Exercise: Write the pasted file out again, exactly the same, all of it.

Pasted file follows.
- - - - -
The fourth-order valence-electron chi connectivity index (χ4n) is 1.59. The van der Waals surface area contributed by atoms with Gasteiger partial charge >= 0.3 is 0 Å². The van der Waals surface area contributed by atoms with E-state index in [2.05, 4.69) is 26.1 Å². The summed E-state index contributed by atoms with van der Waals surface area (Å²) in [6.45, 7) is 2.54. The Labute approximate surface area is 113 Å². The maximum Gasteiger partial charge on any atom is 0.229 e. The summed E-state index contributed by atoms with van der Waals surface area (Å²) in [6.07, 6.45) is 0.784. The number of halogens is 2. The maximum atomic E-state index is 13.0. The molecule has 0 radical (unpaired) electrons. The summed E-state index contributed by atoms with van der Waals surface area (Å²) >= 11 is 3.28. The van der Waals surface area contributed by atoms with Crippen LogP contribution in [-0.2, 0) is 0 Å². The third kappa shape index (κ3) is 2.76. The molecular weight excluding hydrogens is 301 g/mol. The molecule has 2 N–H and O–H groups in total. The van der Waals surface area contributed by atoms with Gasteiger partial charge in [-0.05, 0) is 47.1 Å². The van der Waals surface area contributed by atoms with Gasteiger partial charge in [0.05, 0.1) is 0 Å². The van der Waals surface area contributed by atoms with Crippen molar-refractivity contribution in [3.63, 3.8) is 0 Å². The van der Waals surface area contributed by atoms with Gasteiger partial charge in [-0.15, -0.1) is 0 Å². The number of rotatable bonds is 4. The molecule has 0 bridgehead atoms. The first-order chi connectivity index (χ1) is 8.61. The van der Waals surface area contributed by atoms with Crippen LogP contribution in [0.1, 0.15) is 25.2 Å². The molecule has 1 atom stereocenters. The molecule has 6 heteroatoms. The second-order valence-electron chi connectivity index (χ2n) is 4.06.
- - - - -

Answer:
The fourth-order valence-electron chi connectivity index (χ4n) is 1.59. The van der Waals surface area contributed by atoms with Gasteiger partial charge >= 0.3 is 0 Å². The van der Waals surface area contributed by atoms with E-state index in [2.05, 4.69) is 26.1 Å². The summed E-state index contributed by atoms with van der Waals surface area (Å²) in [6.45, 7) is 2.54. The Labute approximate surface area is 113 Å². The maximum Gasteiger partial charge on any atom is 0.229 e. The summed E-state index contributed by atoms with van der Waals surface area (Å²) in [6.07, 6.45) is 0.784. The number of halogens is 2. The maximum atomic E-state index is 13.0. The molecule has 0 radical (unpaired) electrons. The summed E-state index contributed by atoms with van der Waals surface area (Å²) >= 11 is 3.28. The van der Waals surface area contributed by atoms with Crippen LogP contribution in [-0.2, 0) is 0 Å². The third kappa shape index (κ3) is 2.76. The molecular weight excluding hydrogens is 301 g/mol. The molecule has 2 N–H and O–H groups in total. The van der Waals surface area contributed by atoms with Gasteiger partial charge in [-0.05, 0) is 47.1 Å². The van der Waals surface area contributed by atoms with Gasteiger partial charge in [0.05, 0.1) is 0 Å². The van der Waals surface area contributed by atoms with Crippen molar-refractivity contribution in [3.63, 3.8) is 0 Å². The van der Waals surface area contributed by atoms with Gasteiger partial charge in [-0.15, -0.1) is 0 Å². The number of rotatable bonds is 4. The molecule has 0 bridgehead atoms. The first-order chi connectivity index (χ1) is 8.61. The van der Waals surface area contributed by atoms with Crippen LogP contribution in [0.1, 0.15) is 25.2 Å². The molecule has 1 atom stereocenters. The molecule has 6 heteroatoms. The second-order valence-electron chi connectivity index (χ2n) is 4.06.